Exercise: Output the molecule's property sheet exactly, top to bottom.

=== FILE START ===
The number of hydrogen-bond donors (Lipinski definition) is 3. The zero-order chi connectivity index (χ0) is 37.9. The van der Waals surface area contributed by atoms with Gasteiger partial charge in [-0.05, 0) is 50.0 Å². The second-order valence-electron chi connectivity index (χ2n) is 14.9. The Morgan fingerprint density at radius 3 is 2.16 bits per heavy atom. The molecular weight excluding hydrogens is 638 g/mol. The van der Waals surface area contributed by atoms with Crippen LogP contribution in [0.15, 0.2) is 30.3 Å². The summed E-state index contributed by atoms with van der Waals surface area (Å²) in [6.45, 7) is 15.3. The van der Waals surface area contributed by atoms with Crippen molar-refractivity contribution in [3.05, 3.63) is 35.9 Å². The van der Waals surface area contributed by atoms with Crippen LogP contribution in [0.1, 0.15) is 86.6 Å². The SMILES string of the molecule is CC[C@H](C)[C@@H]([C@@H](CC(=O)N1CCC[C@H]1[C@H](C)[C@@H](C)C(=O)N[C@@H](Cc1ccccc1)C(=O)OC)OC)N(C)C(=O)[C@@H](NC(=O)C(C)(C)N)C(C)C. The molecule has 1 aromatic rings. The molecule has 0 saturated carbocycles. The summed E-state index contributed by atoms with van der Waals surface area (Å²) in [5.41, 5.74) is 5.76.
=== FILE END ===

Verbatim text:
The number of hydrogen-bond donors (Lipinski definition) is 3. The zero-order chi connectivity index (χ0) is 37.9. The van der Waals surface area contributed by atoms with Gasteiger partial charge in [-0.05, 0) is 50.0 Å². The second-order valence-electron chi connectivity index (χ2n) is 14.9. The Morgan fingerprint density at radius 3 is 2.16 bits per heavy atom. The molecular weight excluding hydrogens is 638 g/mol. The van der Waals surface area contributed by atoms with Crippen LogP contribution in [0.15, 0.2) is 30.3 Å². The summed E-state index contributed by atoms with van der Waals surface area (Å²) in [6.45, 7) is 15.3. The van der Waals surface area contributed by atoms with Crippen molar-refractivity contribution in [3.05, 3.63) is 35.9 Å². The van der Waals surface area contributed by atoms with Crippen LogP contribution in [0.1, 0.15) is 86.6 Å². The SMILES string of the molecule is CC[C@H](C)[C@@H]([C@@H](CC(=O)N1CCC[C@H]1[C@H](C)[C@@H](C)C(=O)N[C@@H](Cc1ccccc1)C(=O)OC)OC)N(C)C(=O)[C@@H](NC(=O)C(C)(C)N)C(C)C. The molecule has 1 aromatic rings. The molecule has 0 saturated carbocycles. The summed E-state index contributed by atoms with van der Waals surface area (Å²) in [5.41, 5.74) is 5.76.